Three Murders & a Death

Arlene McFarlane’s Murder, Curlers & Cream introduces Valentine Beaumont, beautician and amateur detective. It’s not that Valentine wants to be a sleuth—she’s already trying to live down a past incident involving a killer and a perm rod—but she’s got problems. Murder, Curlers & CreamBusiness is down, the mortgage on her salon is due, and she’s short of rent money. She’s also saddled with the world’s worst employee, a distant cousin she can’t quite bring herself to fire, despite regular disasters, and a rival salon owner trying to poach her best employee. But all that takes a back seat to the client waiting for a facial, found dead with an electric cord around her throat.

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Desperate to restore her salon’s good reputation (before the bank forecloses on the shop and her landlord kicks her out of her house), Valentine sets out to solve the case, armed only with her bag of beauty tools. Her plan leads to more problems, not the least of which is handsome police detective Mike Romero, who thinks Valentine should stick to the beauty business.

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She tries, but between a fire, an explosion, and another murder, she can’t seem to avoid trouble. This is a delightful first installment of Valentine’s adventures. And by the time you finish reading about the potential weaponization of various beauty products, you may think twice before your next salon visit.

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Death, Taxes, and Sweet Potato Fries is another hilarious installment in the saga of Tara Holloway, gun-toting IRA agent. This time she’s dealing with human smugglers, Death, Taxes, and Sweet Potato Frieskidnapped girls, fake 1099 forms, an addictive Spanish telenovela, and, of course, those sweet potato fries. Perhaps scariest of all, her mother has teamed up with Nick’s mom to plan The Wedding.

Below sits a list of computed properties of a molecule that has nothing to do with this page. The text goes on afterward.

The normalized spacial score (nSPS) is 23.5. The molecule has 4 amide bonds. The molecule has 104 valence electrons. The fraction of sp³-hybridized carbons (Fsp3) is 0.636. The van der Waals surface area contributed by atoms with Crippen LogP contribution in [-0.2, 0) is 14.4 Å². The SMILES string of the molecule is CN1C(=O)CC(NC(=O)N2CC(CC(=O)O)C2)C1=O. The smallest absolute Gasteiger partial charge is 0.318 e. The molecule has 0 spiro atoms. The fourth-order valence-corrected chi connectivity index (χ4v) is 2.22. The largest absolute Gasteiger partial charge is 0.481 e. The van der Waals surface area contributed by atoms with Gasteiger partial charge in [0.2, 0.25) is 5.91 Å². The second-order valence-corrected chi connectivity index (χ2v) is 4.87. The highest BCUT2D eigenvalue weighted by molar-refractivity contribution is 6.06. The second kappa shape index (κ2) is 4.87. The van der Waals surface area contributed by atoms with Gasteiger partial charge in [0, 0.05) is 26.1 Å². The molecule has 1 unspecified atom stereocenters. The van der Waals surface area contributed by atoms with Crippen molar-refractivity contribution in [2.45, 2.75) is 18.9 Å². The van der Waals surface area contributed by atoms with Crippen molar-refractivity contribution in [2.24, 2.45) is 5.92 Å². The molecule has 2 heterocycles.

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I love this series, and it never lets me down. This is number 11, and Kelly promises one more, Death, Taxes, and a Shotgun Wedding, in November. And when you’ve caught up with Tara’s adventures, don’t miss Kelly’s series of K9 mysteries, featuring Megan Luz and Brigit.

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I read all the Nero Wolfe books by Rex Stout back in the day, and Robert Goldsborough has done a good job of picking up where Stout left off. Murder in E Minor is set in 1977, Muder in E Minortwo years after Stout’s last installment (A Family Affair), and I had to do a little research (you can find out just about anything on line) to catch up with the events mentioned in the book. Wolfe is lured into taking on his first case in two years by the niece of a man he knew back in Montenegro.

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I’ve only read a couple of Goldsborough’s books (I have more waiting on my Kindle), but so far I think he’s done an excellent job of capturing Archie Goodwin, Nero Wolfe, and all their associates (none of whom have aged a day since Stout began writing about them in 1934). I’m enjoying returning to the old brownstone on West 35th Street.

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I know I read all the Mr. & Mrs. North mysteries back in the day, so I picked this ebook edition up on sale for a nostalgia read. Murder Out of Turn was published in 1941, only the Murder Out of Turnsecond of the 26 installments Frances and Richard Lockridge eventually wrote, and I suspect they hadn’t quite hit their form yet. The main character in the book is actually Lt. Weigand of the NYPD; the Norths (often referred to rather formally as Mrs. North and Mr. North) are really supporting characters. The book is rather slowly paced (at least until the last couple of chapters), wandering off into detailed descriptions of martinis and such, and definitely old fashioned. Nostalgic indeed, but not enough to send me off in pursuit of more of the series. In my opinion, Rex Stout and Agatha Christie hold up better.